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Career Goals: Don’t Sell Yourself Short!

I have said in the past that it is extremely important to have career goals, which act as a destination for where you are taking your career. It is important when setting your goals, to take the time to figure out exactly what you want, nothing more, and nothing less.

Clearly defining your goal is extremely important. Use an analogy of driving to a destination. Is it easier to get somewhere if you only know the city or state or if you know the exact street address? Your goals act as that street address that constantly tells you where you are going.

Career Goals

Career Goals

In setting these clearly defined goals, you really need to figure out what you want. Many people will water down their goals during this process because they believe they are too lofty. By doing this, you are giving up on your goal before you even attempt to achieve it. Why? You have the ability to achieve absolutely anything you want to in your career. When you are setting your goals, just think about your current situation as scenario “A” and the goal you are seeking as scenario “B” AND DO NOT TRY TO FIGURE OUT HOW TO GET FROM A TO B AT THIS POINT. When people think about the route they will have to take, that is when they often start the “watering-down” process. You can worry about action plans and steps you may take later, but when you are setting your goals focus on your desires, regardless of how unattainable you may think they are.

For example, let’s say you have a clearly defined goal of being promoted to Project Manager in the next 18 months. Attached to this goal is a rule that you set for yourself to work no more than 45 hours per week so that you can maintain your work-family balance. In reviewing that goal, you might say to yourself, there is no way I can get that promotion if I only work 45 hours per week, so you change it to 50. You have now altered your true goal and compromised your values by giving up your work-family balance. This decision was based on a LIMITING BELIEF.

In coaching, we help people with limited beliefs on a regular basis. A limiting belief is exactly what it sounds like; it’s a belief that you hold, that limits you in some way, shape or form. Limiting beliefs typically stem from your past. They may have developed from interaction with someone specific or a certain situation that deeply influenced you. In the above example, the limiting belief is that you cannot become a project manager by working 45 hours per week. Why not? Couldn’t you work more efficiently and delegate more? Limiting beliefs often prevent us from not only achieving our goals, but from setting true goals. When you run into a limiting belief, the best way to beat it is to question it!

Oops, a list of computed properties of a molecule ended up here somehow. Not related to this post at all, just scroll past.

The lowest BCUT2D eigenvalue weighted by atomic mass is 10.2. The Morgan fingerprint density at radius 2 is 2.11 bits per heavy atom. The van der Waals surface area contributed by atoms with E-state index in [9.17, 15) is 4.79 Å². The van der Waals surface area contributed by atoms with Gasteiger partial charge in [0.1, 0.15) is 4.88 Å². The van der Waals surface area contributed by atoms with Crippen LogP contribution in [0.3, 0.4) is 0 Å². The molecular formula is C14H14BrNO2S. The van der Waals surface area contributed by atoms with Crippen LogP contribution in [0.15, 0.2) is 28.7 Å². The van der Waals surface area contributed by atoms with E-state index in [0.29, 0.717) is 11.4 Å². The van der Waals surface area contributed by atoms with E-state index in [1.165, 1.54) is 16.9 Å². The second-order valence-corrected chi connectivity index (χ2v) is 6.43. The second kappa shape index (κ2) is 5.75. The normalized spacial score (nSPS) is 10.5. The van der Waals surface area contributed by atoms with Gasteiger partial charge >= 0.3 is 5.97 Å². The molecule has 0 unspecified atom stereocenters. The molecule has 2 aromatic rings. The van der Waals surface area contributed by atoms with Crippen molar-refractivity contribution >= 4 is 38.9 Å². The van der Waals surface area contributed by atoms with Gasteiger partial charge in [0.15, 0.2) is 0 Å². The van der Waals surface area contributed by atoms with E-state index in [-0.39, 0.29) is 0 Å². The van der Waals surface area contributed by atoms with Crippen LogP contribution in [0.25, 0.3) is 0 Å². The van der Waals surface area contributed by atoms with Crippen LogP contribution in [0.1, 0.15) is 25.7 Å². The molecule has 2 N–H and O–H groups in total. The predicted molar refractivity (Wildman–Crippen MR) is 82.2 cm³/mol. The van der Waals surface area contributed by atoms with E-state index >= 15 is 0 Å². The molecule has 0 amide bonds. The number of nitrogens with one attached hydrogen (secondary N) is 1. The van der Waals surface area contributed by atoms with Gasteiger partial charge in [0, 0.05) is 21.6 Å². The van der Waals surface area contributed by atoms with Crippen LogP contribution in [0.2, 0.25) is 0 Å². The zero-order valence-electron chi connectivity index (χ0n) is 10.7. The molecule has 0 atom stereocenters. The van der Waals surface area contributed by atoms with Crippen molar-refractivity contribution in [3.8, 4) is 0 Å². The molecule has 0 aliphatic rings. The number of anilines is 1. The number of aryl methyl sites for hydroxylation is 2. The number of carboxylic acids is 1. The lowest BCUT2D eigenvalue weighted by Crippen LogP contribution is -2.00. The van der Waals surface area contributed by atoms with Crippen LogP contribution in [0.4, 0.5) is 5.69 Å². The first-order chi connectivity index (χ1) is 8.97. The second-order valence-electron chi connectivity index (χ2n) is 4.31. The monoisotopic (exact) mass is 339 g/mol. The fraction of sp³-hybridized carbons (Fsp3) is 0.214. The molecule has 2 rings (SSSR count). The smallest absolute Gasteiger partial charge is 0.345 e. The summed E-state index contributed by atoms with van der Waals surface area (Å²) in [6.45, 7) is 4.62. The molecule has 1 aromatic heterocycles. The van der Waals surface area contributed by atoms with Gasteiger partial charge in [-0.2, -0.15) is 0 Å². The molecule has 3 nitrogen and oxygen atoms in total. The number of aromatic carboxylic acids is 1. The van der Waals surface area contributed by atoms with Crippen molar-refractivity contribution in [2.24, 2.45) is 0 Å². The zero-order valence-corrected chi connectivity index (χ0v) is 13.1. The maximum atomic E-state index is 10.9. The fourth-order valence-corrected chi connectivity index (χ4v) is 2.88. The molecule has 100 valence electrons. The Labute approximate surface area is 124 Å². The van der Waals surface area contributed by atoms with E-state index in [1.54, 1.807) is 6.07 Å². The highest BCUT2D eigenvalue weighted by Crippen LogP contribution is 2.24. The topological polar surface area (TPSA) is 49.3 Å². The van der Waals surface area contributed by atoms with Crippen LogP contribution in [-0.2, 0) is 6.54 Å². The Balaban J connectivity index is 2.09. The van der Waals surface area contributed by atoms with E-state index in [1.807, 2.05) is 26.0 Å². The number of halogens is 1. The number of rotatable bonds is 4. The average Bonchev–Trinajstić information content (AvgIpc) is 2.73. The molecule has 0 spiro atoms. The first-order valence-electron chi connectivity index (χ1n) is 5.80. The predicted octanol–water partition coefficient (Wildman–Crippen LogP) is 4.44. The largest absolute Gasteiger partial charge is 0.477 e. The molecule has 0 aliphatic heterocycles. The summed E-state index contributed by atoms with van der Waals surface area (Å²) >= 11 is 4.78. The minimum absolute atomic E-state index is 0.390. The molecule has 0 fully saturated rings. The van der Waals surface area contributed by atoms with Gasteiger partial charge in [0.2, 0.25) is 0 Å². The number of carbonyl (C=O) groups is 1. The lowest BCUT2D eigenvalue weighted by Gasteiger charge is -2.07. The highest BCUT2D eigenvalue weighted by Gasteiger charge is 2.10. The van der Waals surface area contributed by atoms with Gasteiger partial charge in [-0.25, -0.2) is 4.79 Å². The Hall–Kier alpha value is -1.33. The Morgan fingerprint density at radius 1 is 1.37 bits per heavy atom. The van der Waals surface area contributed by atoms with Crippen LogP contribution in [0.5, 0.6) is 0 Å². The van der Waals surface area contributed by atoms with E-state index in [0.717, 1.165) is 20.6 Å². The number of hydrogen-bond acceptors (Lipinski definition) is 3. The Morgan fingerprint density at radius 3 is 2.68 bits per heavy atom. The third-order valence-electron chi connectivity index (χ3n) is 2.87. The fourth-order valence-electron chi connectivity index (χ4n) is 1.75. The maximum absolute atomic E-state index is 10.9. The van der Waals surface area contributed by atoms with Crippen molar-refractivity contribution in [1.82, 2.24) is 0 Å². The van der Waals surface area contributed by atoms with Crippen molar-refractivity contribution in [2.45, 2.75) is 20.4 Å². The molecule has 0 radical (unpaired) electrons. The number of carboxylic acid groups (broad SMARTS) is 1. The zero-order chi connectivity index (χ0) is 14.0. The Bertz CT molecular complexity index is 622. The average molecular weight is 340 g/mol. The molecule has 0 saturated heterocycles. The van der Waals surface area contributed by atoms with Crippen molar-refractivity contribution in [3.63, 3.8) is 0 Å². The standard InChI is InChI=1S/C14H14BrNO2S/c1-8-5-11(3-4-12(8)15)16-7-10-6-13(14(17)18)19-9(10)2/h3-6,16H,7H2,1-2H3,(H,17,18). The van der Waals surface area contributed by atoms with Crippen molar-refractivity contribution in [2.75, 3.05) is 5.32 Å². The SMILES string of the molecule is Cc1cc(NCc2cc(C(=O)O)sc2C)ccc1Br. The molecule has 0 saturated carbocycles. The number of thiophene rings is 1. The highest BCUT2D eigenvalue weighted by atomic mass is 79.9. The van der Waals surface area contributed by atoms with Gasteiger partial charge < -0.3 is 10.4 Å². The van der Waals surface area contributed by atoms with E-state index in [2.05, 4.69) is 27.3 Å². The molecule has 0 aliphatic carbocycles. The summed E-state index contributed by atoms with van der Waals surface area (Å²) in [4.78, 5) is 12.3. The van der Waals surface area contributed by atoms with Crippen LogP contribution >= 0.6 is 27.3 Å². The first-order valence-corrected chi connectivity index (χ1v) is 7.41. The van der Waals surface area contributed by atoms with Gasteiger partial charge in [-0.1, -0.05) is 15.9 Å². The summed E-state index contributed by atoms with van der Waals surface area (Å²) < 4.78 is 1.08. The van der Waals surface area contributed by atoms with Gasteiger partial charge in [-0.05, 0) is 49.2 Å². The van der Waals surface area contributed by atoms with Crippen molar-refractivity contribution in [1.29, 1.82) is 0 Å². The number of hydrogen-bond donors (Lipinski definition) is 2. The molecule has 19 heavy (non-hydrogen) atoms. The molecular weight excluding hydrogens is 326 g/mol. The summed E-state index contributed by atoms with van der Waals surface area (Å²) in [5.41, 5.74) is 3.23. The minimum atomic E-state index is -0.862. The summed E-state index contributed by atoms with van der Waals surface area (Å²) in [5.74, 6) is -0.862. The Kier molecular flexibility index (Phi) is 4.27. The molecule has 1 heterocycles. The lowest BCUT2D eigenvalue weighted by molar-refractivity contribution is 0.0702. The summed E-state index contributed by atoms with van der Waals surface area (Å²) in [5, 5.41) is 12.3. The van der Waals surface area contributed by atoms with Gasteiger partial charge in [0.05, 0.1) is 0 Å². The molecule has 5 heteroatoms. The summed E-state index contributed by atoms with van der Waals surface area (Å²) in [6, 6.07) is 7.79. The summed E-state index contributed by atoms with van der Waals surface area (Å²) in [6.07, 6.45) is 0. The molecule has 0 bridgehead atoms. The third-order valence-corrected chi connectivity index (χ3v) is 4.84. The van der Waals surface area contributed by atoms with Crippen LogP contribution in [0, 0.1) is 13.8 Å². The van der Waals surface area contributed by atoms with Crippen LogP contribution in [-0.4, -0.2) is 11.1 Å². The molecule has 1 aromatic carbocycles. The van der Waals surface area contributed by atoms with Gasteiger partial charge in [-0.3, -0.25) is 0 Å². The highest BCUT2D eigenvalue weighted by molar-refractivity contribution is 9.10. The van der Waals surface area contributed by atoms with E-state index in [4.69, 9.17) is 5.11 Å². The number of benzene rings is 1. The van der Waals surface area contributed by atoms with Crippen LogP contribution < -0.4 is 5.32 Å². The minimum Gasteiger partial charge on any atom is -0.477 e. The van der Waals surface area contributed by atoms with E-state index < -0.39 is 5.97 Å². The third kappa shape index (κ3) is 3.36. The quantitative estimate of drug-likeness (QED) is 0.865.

Where does that belief come from?

How can I let go of that belief?

Now that you are aware of limiting beliefs start to identify, question and overcome yours today. Doing this will help you tremendously in achieving your lofty career goals!

What limiting beliefs are currently holding you back from achieving your career goals as a civil engineering professional?

Anthony Fasano, P.E., LEED AP, CPESC, CPSWQ, CPC

Posted by on Feb 23rd, 2010 and filed under Articles. You can follow any responses to this entry through the RSS 2.0. You can skip to the end and leave a response. Pinging is currently not allowed.

4 Responses for “Career Goals: Don’t Sell Yourself Short!”

  1. Matt says:

    Goals are overrated. If they worked, everyone would be thin, healthy, and rich. Instead use your time and energy to find work you enjoy, you’re good at, and the market needs. (I know the first two seem the same, but they’re not.) You likely won’t be able to plan this out entirely either. It may take a heuristic or trial and error approach. Be on the look out for odd opportunites, and don’t be afraid to take a chance. The biggest strides I’ve made in my career so far have been due to, what seemed at the time like, the riskiest opportunities. I remember being scared, but I jumped anyway, and it’s made all the difference.

    • Jack Sampson, EI says:

      I personally wouldn’t necessarily say that creating goals is an overrated exercise, but I do agree with you that we should focus more energy on the successful implementation of what it is that makes us happy.
      I do believe that goals are necessary in at least giving you a course and a direction. Remember what they day about setting your ship to sail without a preset destination?

    • Bryan says:

      I know this is more than a year old but I just came across this article. I find it funny and ironic what you said, Matt. “Goals are overrated. If they worked, everyone would be thin, healthy, and rich.”

      Its funny because often the thin, healthy and rich people are the ones who set and reached their goals. You find fault with goal making but its not goal making that lacks results, its the follow up that people don’t know how to do. We give in because of the “limiting beliefs” or other lack of motivation. Ask the President of the United States if he got there without making goals. haha. You made me laugh out loud at your comment. Goals do in deed work!

      I do agree with the rest of your comment. I think combining our two thoughts would result in the idea of making realistic goals. Not everyone is cut out to be the President.

    • admin says:

      After reading Bryan’s comment I too, I am taking a second look at Matt’s argumentl. You know that famous proverb, if you fail to plan you plan to fail. Without planning then we are look purposeless being living in this world with not sense of direction. If that is the case, then we also fail to

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